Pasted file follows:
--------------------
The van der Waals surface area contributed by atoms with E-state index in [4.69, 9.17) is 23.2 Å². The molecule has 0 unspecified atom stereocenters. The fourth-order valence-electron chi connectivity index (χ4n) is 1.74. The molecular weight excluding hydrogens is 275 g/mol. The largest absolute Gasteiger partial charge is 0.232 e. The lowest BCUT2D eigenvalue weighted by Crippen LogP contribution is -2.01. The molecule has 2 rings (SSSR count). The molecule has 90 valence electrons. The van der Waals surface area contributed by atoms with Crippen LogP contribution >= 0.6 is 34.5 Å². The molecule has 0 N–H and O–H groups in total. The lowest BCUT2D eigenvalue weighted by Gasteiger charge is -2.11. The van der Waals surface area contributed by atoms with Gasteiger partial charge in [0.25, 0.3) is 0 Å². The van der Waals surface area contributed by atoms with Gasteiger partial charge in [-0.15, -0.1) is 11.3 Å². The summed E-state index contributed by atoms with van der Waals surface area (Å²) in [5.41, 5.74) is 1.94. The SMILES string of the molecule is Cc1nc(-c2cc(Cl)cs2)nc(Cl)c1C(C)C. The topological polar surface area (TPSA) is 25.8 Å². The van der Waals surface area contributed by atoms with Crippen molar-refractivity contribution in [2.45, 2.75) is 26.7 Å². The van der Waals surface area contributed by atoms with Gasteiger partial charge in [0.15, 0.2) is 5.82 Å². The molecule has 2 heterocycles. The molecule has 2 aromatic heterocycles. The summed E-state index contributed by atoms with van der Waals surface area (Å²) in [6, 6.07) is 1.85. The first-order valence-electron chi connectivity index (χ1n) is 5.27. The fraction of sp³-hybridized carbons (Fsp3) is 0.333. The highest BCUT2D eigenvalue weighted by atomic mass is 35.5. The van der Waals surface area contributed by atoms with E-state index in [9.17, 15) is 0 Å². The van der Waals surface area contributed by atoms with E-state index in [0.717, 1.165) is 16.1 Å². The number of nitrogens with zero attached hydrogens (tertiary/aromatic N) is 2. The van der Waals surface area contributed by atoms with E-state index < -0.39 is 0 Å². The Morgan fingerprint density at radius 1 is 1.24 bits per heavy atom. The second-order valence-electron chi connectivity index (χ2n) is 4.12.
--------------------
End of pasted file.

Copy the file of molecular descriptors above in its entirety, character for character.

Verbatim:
The van der Waals surface area contributed by atoms with E-state index in [4.69, 9.17) is 23.2 Å². The molecule has 0 unspecified atom stereocenters. The fourth-order valence-electron chi connectivity index (χ4n) is 1.74. The molecular weight excluding hydrogens is 275 g/mol. The largest absolute Gasteiger partial charge is 0.232 e. The lowest BCUT2D eigenvalue weighted by Crippen LogP contribution is -2.01. The molecule has 2 rings (SSSR count). The molecule has 90 valence electrons. The van der Waals surface area contributed by atoms with Crippen LogP contribution >= 0.6 is 34.5 Å². The molecule has 0 N–H and O–H groups in total. The lowest BCUT2D eigenvalue weighted by Gasteiger charge is -2.11. The van der Waals surface area contributed by atoms with Gasteiger partial charge in [0.25, 0.3) is 0 Å². The van der Waals surface area contributed by atoms with Gasteiger partial charge in [-0.15, -0.1) is 11.3 Å². The summed E-state index contributed by atoms with van der Waals surface area (Å²) in [5.41, 5.74) is 1.94. The SMILES string of the molecule is Cc1nc(-c2cc(Cl)cs2)nc(Cl)c1C(C)C. The topological polar surface area (TPSA) is 25.8 Å². The van der Waals surface area contributed by atoms with Crippen molar-refractivity contribution in [2.45, 2.75) is 26.7 Å². The van der Waals surface area contributed by atoms with Gasteiger partial charge in [0.15, 0.2) is 5.82 Å². The molecule has 2 heterocycles. The molecule has 2 aromatic heterocycles. The summed E-state index contributed by atoms with van der Waals surface area (Å²) in [6, 6.07) is 1.85. The first-order valence-electron chi connectivity index (χ1n) is 5.27. The fraction of sp³-hybridized carbons (Fsp3) is 0.333. The highest BCUT2D eigenvalue weighted by atomic mass is 35.5. The van der Waals surface area contributed by atoms with E-state index in [9.17, 15) is 0 Å². The van der Waals surface area contributed by atoms with E-state index in [0.717, 1.165) is 16.1 Å². The number of nitrogens with zero attached hydrogens (tertiary/aromatic N) is 2. The van der Waals surface area contributed by atoms with E-state index < -0.39 is 0 Å². The Morgan fingerprint density at radius 1 is 1.24 bits per heavy atom. The second-order valence-electron chi connectivity index (χ2n) is 4.12.